Manx - History and Cultural Relations

The area that is now the Isle of Man was inhabited by hunters and gatherers after the last glaciation, around 9,000 B.C. The rise of agriculture occurred around 4,000 B.C. , and later the people developed the use of bronze (c. 2,000 B.C. to 600 B.C. ). The Celtic culture developed shortly before the Roman occupation of Britain (55 B.C. ). Although the Romans were aware of the Isle of Man, no archaeological evidence exists to show they ever visited the island. The historical period dates to the late fifth to early sixth century A.D. and roughly marks the Beginning of the Early Christian period ( A.D. 450-800). In the eighth century, Vikings used the island as a staging area for raids against Ireland, and later they conquered the Manx, incorporating the island into various rulers' kingdoms. Many existing institutions, place-names, and linguistic features date from this period. In 1266, the period of Viking dynastic kings ended, and the Scots and the Irish vied for the island, until Edward III defeated the Scots and established the isle as a separate kingdom. The island continued to change hands until 1405, when John Stanley acquired it and began a 300-year dynasty. In 1651, the Manx, led by Illiam Dhone (William Christian) rebelled against the island's rulers, an event that facilitated the island's surrender to Cromwellian forces. The Stanley family was reinstated after the restoration of the monarchy, but the island came under Crown dominion in 1765, when John Murray, then Lord of Man, sold his sovereignty rights.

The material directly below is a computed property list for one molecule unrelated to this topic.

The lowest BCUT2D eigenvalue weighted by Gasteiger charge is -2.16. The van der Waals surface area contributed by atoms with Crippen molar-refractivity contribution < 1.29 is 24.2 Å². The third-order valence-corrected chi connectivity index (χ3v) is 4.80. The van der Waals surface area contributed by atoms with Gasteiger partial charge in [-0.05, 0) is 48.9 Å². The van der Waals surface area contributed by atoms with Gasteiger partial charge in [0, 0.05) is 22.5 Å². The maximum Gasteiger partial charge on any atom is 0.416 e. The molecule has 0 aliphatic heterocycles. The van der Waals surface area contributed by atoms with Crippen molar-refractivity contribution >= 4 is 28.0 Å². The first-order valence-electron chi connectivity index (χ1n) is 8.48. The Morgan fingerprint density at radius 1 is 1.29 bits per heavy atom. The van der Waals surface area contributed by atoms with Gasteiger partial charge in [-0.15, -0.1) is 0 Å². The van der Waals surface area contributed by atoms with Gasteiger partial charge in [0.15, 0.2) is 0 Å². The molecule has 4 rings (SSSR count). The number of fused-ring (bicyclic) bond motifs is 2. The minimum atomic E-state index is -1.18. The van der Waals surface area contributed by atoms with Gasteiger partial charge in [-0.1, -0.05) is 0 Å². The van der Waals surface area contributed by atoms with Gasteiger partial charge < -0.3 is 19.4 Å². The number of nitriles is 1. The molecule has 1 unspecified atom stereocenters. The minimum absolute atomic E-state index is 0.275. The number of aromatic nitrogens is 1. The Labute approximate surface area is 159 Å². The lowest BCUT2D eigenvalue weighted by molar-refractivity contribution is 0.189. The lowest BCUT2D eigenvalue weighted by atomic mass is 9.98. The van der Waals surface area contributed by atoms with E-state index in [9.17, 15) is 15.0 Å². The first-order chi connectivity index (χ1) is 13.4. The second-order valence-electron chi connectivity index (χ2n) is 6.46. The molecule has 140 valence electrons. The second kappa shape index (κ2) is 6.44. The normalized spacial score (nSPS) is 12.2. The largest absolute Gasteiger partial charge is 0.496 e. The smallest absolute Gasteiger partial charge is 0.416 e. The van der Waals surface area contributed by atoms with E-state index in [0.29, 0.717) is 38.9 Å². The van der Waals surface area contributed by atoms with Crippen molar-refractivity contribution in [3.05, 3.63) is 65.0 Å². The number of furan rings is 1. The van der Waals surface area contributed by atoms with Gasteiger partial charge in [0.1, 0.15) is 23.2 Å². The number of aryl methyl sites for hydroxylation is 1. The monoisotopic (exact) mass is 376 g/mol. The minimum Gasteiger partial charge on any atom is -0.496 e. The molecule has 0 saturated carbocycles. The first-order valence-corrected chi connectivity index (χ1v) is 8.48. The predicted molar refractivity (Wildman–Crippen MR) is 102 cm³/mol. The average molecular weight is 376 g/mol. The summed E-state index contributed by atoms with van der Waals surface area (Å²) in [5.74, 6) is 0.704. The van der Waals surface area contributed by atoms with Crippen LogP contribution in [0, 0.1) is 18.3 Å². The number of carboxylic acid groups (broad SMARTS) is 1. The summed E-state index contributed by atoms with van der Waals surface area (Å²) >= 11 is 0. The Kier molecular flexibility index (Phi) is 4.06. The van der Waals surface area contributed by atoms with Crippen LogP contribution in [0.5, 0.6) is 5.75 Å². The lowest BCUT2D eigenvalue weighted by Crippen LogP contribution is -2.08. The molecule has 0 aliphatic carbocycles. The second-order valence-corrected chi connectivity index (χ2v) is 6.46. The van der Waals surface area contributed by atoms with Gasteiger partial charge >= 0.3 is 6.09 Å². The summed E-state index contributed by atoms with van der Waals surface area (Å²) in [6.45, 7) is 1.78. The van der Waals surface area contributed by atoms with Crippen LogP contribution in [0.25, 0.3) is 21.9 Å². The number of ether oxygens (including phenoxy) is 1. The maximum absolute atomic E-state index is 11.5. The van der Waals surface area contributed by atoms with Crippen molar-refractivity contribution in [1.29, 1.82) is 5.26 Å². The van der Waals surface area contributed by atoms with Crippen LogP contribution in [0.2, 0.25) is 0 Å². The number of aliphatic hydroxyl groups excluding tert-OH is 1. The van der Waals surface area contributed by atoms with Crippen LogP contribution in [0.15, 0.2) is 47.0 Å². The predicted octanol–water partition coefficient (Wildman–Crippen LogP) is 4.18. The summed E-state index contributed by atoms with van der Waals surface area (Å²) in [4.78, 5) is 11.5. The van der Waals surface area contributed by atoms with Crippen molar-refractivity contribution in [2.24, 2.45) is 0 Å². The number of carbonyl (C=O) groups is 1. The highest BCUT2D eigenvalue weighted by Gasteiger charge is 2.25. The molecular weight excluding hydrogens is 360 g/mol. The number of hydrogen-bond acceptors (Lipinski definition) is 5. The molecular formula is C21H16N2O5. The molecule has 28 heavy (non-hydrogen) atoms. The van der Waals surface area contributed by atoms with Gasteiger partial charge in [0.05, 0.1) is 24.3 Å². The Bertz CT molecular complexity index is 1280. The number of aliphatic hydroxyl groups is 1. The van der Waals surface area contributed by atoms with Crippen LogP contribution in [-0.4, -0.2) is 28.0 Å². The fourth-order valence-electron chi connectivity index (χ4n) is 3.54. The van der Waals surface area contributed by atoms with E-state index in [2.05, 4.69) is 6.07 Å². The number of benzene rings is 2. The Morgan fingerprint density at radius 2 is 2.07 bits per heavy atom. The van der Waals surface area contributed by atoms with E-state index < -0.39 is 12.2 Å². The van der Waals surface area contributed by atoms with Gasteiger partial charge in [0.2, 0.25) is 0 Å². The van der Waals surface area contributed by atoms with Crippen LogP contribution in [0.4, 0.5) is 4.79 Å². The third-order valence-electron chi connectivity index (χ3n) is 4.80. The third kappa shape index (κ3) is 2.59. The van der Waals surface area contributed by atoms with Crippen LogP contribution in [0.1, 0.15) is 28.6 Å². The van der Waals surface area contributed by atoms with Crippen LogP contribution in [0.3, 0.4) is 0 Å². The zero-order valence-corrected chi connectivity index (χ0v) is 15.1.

The Isle of Man remains an ethnically diverse and complicated society. The island has long attracted Irish, English, and Scottish immigrants. Economic hardships following World War II resulted in Tynwald (the Manx government) legislating tax reforms and offering economic incentives to attract the wealthy (known locally as "New Residents") to settle. This legislation has brought economic prosperity, but economic opportunism among New Residents, land speculation, and rising living costs have heightened ethnic tensions. Since the late 1960s, nationalism among the Manx has grown, sometimes resulting in vandalism of New Residents' property.

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